When approaching your eighteenth birthday, I feel that it is normal for everybody to be nervous about the changes, having responsibility, having to be independent and having to actually be able to look after yourself but in reality, nothing really changes. Nowadays, at eighteen, most individuals are still in education at college and moving onto university, most people still live at home with their clothes being washed for them and their dinner being cooked for them. There aren't really extra responsibilities for when you reach the age of eighteen as I feel that we are in a society where we have roles and responsibilities from a younger age and therefore, these are just normal. You have more control over your decisions and you have more options with care confidentiality. You can choose who you tell about certain things although for me, I have just stayed the same as I have learnt that there is no point in hiding things just because you can, when it would be more beneficial to tell certain people. I think another fear of turning eighteen is the fact that many individuals within older generations always tell young people how childhood and teenage years are the best years of your life as you don't have to work, pay bills and you get looked after. However, life is what you make it and I know that recovery is a long process, but everybody is capable of recovering and therefore, there will be brighter and better days.

It is funny how when you are a child you cannot wait to grow up despite everyone telling you not to wish your life away yet when you reach eighteen, all you want to do is be a child again. I struggle with change, both big and small and I can barely even spend the night away from home so you can imagine how much I wound myself up about being an adult and the stress that I put myself through. There's also worries that most likely would never happen such as if you got really poorly again, you'd be sent to an adult hospital which you've grown up learning how they are 'not nice' places to be.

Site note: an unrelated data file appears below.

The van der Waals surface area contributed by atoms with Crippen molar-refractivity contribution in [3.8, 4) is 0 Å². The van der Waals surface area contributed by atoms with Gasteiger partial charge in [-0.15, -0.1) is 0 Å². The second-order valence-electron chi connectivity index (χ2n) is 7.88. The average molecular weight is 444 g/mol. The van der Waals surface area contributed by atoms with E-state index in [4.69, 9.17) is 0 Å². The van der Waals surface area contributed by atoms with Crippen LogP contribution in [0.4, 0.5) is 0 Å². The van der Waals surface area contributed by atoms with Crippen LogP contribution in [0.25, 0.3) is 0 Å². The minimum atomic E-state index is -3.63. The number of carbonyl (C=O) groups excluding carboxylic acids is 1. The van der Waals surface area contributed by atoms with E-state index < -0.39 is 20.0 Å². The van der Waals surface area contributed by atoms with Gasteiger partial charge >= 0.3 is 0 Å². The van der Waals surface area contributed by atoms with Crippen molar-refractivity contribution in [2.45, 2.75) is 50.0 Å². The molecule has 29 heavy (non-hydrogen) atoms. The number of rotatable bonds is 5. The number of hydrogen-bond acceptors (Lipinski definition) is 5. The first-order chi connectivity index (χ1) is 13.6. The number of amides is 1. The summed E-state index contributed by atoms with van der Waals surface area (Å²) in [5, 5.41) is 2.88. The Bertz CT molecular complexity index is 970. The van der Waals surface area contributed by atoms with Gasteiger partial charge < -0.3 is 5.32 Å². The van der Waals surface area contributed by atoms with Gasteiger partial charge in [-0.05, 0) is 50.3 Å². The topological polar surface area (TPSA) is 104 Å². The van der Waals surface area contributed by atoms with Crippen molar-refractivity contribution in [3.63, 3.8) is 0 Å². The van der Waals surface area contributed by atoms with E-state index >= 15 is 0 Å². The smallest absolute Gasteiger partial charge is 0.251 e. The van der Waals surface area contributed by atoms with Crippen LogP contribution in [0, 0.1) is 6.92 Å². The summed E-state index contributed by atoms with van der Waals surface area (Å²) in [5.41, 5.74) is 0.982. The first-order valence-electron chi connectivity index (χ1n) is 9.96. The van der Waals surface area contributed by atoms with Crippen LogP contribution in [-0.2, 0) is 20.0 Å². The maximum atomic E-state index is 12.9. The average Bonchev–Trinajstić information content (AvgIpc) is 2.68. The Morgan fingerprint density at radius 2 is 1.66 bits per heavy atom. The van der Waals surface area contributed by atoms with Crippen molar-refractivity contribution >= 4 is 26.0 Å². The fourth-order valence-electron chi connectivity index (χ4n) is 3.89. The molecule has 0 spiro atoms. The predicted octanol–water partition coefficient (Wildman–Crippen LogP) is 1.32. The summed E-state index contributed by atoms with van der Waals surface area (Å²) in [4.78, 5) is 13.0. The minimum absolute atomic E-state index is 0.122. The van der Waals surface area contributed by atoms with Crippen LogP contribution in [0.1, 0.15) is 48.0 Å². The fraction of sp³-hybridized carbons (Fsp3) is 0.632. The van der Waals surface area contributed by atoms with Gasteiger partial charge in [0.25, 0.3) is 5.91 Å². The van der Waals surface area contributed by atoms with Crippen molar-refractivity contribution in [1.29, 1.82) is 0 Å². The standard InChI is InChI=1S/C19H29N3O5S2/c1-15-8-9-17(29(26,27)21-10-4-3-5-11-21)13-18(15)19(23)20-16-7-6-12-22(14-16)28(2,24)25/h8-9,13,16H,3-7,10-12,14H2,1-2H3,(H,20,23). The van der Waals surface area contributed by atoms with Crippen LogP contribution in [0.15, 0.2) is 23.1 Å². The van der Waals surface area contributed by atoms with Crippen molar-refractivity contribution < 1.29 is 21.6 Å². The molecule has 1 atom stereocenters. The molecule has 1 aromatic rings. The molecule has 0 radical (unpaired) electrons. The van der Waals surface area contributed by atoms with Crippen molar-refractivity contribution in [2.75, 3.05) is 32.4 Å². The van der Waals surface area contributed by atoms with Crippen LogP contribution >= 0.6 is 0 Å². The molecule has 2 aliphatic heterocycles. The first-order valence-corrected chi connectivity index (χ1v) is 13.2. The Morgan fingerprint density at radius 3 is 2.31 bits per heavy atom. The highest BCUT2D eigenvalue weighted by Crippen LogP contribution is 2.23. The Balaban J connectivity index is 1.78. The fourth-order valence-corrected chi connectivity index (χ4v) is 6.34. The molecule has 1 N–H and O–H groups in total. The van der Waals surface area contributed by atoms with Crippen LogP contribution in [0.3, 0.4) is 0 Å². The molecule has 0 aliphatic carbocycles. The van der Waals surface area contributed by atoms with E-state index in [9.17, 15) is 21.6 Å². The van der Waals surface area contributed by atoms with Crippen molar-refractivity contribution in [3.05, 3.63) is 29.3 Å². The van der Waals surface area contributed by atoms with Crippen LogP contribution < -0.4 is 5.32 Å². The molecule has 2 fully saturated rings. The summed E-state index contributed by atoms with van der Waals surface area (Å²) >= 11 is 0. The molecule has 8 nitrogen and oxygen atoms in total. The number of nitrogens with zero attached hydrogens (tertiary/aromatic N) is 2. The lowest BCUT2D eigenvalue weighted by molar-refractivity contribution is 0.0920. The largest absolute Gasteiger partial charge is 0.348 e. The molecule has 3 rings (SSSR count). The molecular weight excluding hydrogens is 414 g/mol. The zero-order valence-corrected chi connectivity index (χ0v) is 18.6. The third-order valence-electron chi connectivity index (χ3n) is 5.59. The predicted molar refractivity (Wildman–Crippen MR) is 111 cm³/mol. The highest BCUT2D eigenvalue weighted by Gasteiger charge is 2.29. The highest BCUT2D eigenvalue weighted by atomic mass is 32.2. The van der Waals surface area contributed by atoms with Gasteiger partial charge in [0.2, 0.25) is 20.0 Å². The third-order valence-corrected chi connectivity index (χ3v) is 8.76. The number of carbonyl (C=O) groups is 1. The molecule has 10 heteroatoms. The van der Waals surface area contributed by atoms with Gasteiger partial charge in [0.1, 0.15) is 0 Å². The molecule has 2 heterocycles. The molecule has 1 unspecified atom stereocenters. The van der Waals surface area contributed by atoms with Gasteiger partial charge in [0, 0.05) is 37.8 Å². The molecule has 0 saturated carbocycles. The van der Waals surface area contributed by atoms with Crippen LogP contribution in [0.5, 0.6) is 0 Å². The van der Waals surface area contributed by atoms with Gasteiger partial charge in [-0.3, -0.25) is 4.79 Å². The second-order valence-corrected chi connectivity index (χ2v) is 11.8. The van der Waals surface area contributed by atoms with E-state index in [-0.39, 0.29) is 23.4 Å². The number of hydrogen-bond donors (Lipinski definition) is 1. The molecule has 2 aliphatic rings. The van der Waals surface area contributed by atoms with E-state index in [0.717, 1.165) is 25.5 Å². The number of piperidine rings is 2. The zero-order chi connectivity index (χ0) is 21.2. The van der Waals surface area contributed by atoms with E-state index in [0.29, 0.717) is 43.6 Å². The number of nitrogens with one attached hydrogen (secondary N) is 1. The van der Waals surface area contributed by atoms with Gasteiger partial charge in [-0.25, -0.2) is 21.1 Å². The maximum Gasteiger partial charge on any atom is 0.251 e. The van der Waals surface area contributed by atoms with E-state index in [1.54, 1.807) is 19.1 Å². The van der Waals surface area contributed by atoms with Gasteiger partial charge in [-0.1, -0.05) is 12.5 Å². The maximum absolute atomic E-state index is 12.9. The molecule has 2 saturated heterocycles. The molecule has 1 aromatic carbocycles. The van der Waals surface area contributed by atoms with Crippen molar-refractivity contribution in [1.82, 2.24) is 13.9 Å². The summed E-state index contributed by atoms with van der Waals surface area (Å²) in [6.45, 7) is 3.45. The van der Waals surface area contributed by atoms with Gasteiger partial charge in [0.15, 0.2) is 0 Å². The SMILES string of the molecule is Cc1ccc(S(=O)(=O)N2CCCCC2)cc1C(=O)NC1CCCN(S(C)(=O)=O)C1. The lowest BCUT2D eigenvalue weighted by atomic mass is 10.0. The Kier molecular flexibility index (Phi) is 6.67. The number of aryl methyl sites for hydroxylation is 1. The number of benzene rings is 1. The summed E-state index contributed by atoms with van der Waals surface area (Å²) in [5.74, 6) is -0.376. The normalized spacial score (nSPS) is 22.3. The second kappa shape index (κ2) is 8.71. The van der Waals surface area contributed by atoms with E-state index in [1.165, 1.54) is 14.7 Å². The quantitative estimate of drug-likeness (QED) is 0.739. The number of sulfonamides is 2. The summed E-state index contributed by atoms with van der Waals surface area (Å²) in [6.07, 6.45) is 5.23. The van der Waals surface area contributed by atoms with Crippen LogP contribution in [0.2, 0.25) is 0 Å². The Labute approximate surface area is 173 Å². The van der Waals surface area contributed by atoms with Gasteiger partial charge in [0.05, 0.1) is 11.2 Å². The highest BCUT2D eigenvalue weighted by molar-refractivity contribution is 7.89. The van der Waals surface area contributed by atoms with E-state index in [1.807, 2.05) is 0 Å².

Having said this, there are actually so many positive outcomes of being eighteen which I didn't even realise until I found myself reaching this age. Firstly, you are able to legally buy alcohol and tobacco as you'll have valid identification. For me, purchasing these items within the first month or two of being eighteen was a bit anxiety provoking because although my ID is real and valid, I was worried that people checking it wouldn't believe so. I learnt that the best way to deal with this and dealing with the fear of being asked for ID was to get my ID out before I get to the till as then the shop keeper or bar tender can recognise that you have it out and can just take it out of your hand as an oppose of making a big deal and asking which could draw attention to you. I still use this trick now when purchasing age restricted items as it just makes me more calm. Moving on, once you turn eighteen, you can get a tattoo if you wish which is something that I am yet to do as well as getting as many piercings as you please, without having to worry about parental permission. Another exciting thing that happens when you're eighteen, is that if you are receiving minimum wage at a job, it will increase and all of those hours completed at work will feel so much more worth it. You can vote when you turn eighteen, allowing you to be more involved with society and the world around you. You can legally move out if you feel like you'd be able to cope without your parents, you can get married without parental permission and although I wouldn't recommend it, you can gamble. Finally, the most important of all is that you can never ever be readmitted back to that hellhole of an adolescent inpatient unit which you spent tedious months in as you are too old.

I feel like a post without photos just isn't right and that some of you may switch off so I will include some photos of my eighteenth birthday for you all to see. I hope you've enjoyed this post or found some hope for turning eighteen. The main piece of advice that I can give to you all is to spend it with those you love!

Thank-you for reading, Tay x